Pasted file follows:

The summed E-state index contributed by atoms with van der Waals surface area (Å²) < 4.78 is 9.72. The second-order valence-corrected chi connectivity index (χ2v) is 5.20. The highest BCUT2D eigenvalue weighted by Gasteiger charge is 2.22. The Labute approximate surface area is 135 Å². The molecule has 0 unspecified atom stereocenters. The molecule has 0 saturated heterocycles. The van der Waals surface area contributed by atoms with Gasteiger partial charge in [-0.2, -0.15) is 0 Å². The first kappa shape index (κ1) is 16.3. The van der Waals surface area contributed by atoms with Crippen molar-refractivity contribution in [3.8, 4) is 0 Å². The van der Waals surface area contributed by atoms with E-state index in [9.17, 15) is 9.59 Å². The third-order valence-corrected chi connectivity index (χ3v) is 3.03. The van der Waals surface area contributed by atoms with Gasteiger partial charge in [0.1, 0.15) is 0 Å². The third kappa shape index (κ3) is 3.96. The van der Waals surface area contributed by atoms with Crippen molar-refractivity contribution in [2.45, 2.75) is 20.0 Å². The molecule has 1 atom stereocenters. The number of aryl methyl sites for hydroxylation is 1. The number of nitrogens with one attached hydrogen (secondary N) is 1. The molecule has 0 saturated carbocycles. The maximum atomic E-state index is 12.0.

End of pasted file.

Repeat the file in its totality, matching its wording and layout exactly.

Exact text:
The summed E-state index contributed by atoms with van der Waals surface area (Å²) < 4.78 is 9.72. The second-order valence-corrected chi connectivity index (χ2v) is 5.20. The highest BCUT2D eigenvalue weighted by Gasteiger charge is 2.22. The Labute approximate surface area is 135 Å². The molecule has 0 unspecified atom stereocenters. The molecule has 0 saturated heterocycles. The van der Waals surface area contributed by atoms with Gasteiger partial charge in [-0.2, -0.15) is 0 Å². The first kappa shape index (κ1) is 16.3. The van der Waals surface area contributed by atoms with Crippen molar-refractivity contribution in [3.8, 4) is 0 Å². The van der Waals surface area contributed by atoms with E-state index in [9.17, 15) is 9.59 Å². The third-order valence-corrected chi connectivity index (χ3v) is 3.03. The van der Waals surface area contributed by atoms with Gasteiger partial charge in [0.1, 0.15) is 0 Å². The third kappa shape index (κ3) is 3.96. The van der Waals surface area contributed by atoms with Crippen molar-refractivity contribution in [2.45, 2.75) is 20.0 Å². The molecule has 1 atom stereocenters. The number of aryl methyl sites for hydroxylation is 1. The number of nitrogens with one attached hydrogen (secondary N) is 1. The molecule has 0 saturated carbocycles. The maximum atomic E-state index is 12.0.